The Blackhawk Down reference goes back to a failed 1993 raid by Army Rangers in Mogadishu, Somalia, Omar’s home country. A mission to pluck a warlord and his top lieutenants from a crowded neighborhood went well, until a rocket-propelled grenade felled a Blackhawk helicopter. Somali militias opened fire from the rooftops. More American troops, along with U.N forces, flowed in and a prolonged firefight followed.

In 2017, Omar responded to a Twitter thread in which one person said, “The worst terrorist attack in Somalia history was the battle of Mogadishu — 19 US forces dead and 73 wounded.”

Omar tweeted back, “In his selective memory, he forgets to also mention the thousands of Somalis killed by the American forces that day!”

By one estimate, she exaggerated the Somali casualties, both civilian and combatants. The dead totalled over 200 with 700 wounded, according to relief agencies.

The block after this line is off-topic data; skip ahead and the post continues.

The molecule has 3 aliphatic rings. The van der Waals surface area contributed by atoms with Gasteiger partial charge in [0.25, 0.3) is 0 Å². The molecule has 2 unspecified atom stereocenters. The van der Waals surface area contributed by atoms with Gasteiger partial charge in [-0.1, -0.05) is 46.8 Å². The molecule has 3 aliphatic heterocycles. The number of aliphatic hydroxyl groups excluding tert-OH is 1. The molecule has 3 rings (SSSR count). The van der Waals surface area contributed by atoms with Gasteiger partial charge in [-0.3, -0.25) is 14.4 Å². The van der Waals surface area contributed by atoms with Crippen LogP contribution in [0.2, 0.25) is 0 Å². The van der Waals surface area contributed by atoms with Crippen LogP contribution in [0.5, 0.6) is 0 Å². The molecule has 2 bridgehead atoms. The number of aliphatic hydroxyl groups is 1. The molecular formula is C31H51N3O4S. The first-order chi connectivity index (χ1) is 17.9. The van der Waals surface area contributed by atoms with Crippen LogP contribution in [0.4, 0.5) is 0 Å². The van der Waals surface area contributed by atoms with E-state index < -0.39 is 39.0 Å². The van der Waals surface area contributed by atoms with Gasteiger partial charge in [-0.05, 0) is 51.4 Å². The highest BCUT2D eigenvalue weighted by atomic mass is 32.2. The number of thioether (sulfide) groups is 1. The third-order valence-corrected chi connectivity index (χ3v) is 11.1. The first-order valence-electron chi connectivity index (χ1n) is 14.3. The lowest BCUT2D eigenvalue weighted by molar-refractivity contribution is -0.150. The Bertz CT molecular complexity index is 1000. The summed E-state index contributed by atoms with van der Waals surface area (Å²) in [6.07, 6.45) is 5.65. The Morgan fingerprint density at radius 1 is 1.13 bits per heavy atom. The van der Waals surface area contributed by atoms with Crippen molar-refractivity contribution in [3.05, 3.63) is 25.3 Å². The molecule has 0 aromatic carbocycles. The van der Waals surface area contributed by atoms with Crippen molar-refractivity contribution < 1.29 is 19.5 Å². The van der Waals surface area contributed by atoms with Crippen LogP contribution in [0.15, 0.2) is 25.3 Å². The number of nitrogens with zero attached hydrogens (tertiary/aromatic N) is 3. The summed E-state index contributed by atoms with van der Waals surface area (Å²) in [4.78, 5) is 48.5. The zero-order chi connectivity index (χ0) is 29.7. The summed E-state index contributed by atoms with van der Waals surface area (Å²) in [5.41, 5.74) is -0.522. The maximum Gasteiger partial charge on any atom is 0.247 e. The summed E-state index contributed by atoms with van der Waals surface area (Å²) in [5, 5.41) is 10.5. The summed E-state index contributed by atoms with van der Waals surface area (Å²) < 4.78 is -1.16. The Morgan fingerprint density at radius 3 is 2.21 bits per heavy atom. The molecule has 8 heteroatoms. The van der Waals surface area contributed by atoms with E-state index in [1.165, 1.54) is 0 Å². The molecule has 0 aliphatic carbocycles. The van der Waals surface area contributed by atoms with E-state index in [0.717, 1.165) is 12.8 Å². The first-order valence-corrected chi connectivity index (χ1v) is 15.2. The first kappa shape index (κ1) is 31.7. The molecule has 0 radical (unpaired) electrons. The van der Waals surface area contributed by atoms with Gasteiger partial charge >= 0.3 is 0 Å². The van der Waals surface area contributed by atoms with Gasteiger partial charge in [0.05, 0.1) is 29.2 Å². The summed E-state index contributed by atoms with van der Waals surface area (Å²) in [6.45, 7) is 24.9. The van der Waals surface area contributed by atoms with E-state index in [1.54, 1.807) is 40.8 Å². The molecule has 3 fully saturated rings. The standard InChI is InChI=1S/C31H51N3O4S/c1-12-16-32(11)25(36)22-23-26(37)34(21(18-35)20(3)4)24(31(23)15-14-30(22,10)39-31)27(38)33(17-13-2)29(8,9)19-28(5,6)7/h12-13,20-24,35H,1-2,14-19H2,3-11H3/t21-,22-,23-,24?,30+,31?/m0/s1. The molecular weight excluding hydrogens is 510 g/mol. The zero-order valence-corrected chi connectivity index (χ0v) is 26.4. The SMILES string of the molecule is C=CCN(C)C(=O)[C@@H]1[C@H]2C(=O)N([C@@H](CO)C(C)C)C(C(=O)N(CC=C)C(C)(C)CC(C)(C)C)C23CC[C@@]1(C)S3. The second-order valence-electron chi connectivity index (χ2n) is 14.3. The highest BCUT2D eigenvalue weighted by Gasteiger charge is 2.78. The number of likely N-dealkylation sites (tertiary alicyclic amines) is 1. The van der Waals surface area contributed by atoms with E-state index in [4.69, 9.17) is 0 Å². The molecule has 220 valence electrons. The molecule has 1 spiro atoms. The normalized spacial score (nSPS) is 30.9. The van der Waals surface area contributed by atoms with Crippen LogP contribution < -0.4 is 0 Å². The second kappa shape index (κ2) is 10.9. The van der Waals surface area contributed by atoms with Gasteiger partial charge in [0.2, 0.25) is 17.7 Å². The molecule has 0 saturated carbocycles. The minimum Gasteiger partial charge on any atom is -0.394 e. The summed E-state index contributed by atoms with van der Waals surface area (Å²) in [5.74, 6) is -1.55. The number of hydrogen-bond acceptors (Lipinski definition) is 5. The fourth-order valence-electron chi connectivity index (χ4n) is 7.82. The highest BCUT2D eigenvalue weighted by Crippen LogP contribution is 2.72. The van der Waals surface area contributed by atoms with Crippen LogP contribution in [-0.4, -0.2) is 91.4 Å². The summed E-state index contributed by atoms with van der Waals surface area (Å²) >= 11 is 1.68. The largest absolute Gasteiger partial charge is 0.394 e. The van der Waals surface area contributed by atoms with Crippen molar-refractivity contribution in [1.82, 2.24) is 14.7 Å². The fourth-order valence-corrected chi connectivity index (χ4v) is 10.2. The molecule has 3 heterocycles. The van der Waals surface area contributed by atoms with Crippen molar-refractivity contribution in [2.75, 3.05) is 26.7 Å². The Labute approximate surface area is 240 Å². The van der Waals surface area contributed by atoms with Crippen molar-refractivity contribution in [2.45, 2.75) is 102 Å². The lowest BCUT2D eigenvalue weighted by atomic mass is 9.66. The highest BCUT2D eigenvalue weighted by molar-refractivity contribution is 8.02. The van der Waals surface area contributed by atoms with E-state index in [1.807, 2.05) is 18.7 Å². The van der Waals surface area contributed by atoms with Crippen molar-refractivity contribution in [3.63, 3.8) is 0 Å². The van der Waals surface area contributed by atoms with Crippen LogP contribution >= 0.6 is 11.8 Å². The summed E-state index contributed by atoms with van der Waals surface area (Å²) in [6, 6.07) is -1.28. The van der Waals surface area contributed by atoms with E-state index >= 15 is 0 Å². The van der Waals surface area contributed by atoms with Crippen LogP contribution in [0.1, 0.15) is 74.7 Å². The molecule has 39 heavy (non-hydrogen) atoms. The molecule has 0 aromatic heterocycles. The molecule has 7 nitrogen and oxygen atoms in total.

Al-Qaida quote

Trump: “Omar laughed that Americans speak of al-Qaida in a menacing tone and remarked that, ‘You don’t say America with this intensity. You say al-Qaida makes you proud. Al-Qaida makes you proud.’ You don’t speak that way about America.”

This also comes from Omar’s 2013 television interview. Omar discussed with the host a linguistic reason why Islamic terrorist groups seem scary to Americans — that the groups’ names, which often come from everyday Arabic words, seem foreign to the ears of English-speakers.

At 16:49 into the video, Omar described an example of this phenomenon when she took a college class studying the ideology of terrorism.

“The thing that was interesting in the class was every time the professor said ‘al-Qaida,’ he sort of like — his shoulders went up,” she said while laughing. “‘Al-Qaida!’ ‘Hezbollah!’”